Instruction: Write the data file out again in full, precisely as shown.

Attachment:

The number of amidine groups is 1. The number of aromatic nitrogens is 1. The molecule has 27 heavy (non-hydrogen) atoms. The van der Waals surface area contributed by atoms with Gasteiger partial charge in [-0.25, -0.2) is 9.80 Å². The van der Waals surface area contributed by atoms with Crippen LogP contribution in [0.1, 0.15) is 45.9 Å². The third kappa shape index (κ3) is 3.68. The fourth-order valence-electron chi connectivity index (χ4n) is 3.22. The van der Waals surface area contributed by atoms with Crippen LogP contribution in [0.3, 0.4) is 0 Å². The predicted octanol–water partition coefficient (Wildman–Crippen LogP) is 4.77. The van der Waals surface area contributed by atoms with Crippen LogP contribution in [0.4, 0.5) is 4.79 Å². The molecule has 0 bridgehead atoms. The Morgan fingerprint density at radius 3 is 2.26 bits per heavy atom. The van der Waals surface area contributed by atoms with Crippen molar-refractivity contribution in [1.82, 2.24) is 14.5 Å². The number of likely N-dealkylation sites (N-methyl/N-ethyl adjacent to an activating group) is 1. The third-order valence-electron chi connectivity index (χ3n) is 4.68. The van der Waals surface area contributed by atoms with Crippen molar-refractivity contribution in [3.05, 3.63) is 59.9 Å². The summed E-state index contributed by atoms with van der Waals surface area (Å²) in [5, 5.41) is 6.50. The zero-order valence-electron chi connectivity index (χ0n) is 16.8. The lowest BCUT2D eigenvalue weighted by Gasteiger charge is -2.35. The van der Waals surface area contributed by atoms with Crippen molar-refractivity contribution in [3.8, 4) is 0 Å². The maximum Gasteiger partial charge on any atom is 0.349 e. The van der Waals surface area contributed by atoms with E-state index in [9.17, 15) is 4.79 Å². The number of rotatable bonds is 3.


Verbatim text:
The number of amidine groups is 1. The number of aromatic nitrogens is 1. The molecule has 27 heavy (non-hydrogen) atoms. The van der Waals surface area contributed by atoms with Gasteiger partial charge in [-0.25, -0.2) is 9.80 Å². The van der Waals surface area contributed by atoms with Crippen LogP contribution in [0.1, 0.15) is 45.9 Å². The third kappa shape index (κ3) is 3.68. The fourth-order valence-electron chi connectivity index (χ4n) is 3.22. The van der Waals surface area contributed by atoms with Crippen LogP contribution in [0.3, 0.4) is 0 Å². The predicted octanol–water partition coefficient (Wildman–Crippen LogP) is 4.77. The van der Waals surface area contributed by atoms with Crippen LogP contribution in [0.4, 0.5) is 4.79 Å². The molecule has 0 bridgehead atoms. The Morgan fingerprint density at radius 3 is 2.26 bits per heavy atom. The van der Waals surface area contributed by atoms with Crippen molar-refractivity contribution in [1.82, 2.24) is 14.5 Å². The number of likely N-dealkylation sites (N-methyl/N-ethyl adjacent to an activating group) is 1. The third-order valence-electron chi connectivity index (χ3n) is 4.68. The van der Waals surface area contributed by atoms with Crippen molar-refractivity contribution in [3.05, 3.63) is 59.9 Å². The summed E-state index contributed by atoms with van der Waals surface area (Å²) in [5, 5.41) is 6.50. The zero-order valence-electron chi connectivity index (χ0n) is 16.8. The lowest BCUT2D eigenvalue weighted by Gasteiger charge is -2.35. The van der Waals surface area contributed by atoms with Crippen molar-refractivity contribution in [3.8, 4) is 0 Å². The maximum Gasteiger partial charge on any atom is 0.349 e. The van der Waals surface area contributed by atoms with E-state index in [9.17, 15) is 4.79 Å². The number of rotatable bonds is 3.